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van Caneghem, T (2002)

Earnings management induced by cognitive reference points

The British Accounting Review 34(2), 167-178.

ISSN/ISBN: Not available at this time. DOI: 10.1006/bare.2002.0190

Abstract: Previous studies (Carslaw, 1988; Thomas, 1989; Niskanen & Keloharju, 2000) have shown that companies' managers tend to round-up the first digits of reported earnings (i.e. for companies reporting profits). According to Carslaw (1988), this type of behaviour is inspired by the existence of the so-called ‘$1·99’ phenomenon where a price of $1·99 is perceived as being abnormally lower than one of $2·00. In the current study, we try to determine whether managers of UK-listed companies also engage in this type of ‘earnings rounding-up behaviour’. Analogous to the earlier studies, our study compares observed and expected frequencies for the second-from-the-left digit in reported earnings. Our results suggest that managers of UK-listed companies tend to round-up reported pre-tax income, in a way that increases the first digit by one, when they are faced with a nine in the second-from-the-left position for this particular earnings measure. The major contribution of the current study is that it introduces discretionary accruals in this line of research. Discretionary accruals were estimated using both the Jones model (1991) and the modified Jones model as proposed by Dechow et al. (1995). Our results clearly suggest that discretionary accruals are used in order to round-up reported earnings figures. Moreover, discretionary accruals enabled us to increase the power of the tests used in previous studies.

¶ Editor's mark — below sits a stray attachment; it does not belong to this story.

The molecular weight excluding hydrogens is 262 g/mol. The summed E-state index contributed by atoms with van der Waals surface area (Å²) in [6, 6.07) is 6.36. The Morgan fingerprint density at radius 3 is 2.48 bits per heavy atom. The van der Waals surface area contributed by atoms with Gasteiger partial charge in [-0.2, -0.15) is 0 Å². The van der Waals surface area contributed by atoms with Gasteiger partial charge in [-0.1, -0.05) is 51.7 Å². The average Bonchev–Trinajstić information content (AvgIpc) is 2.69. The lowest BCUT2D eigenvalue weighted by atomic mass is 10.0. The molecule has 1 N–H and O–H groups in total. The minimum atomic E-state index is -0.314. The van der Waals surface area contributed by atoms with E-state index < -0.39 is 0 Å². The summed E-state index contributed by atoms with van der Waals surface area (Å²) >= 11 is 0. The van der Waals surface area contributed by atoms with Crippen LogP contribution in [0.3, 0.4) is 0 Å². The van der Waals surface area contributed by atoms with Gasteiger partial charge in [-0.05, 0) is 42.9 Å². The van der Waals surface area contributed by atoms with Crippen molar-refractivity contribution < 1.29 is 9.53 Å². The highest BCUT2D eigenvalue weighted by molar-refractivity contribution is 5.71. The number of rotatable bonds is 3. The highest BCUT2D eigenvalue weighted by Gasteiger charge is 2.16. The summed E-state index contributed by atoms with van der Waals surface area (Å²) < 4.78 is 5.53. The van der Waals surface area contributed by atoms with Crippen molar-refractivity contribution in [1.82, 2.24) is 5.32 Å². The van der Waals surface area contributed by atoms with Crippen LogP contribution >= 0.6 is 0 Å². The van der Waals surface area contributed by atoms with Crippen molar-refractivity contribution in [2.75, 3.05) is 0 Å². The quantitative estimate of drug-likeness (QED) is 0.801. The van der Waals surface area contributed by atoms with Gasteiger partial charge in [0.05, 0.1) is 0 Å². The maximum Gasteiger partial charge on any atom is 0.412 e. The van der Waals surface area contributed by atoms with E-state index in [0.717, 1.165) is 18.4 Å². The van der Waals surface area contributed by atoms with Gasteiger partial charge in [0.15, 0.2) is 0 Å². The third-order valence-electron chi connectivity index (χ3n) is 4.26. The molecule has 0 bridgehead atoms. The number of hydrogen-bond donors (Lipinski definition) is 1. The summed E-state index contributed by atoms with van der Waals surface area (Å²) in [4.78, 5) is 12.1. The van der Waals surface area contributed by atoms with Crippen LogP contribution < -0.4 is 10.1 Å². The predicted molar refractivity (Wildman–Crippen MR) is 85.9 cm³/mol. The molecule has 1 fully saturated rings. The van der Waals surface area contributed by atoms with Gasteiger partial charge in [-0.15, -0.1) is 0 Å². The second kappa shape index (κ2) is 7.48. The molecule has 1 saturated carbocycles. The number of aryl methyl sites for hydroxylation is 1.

@article{, title={Earnings management induced by cognitive reference points}, author={Van Caneghem, Tom}, journal={The British Accounting Review}, volume={34}, number={2}, pages={167--178}, year={2002}, publisher={Elsevier}, doi={10.1006/bare.2002.0190} }

Reference Type: Journal Article

Subject Area(s): Accounting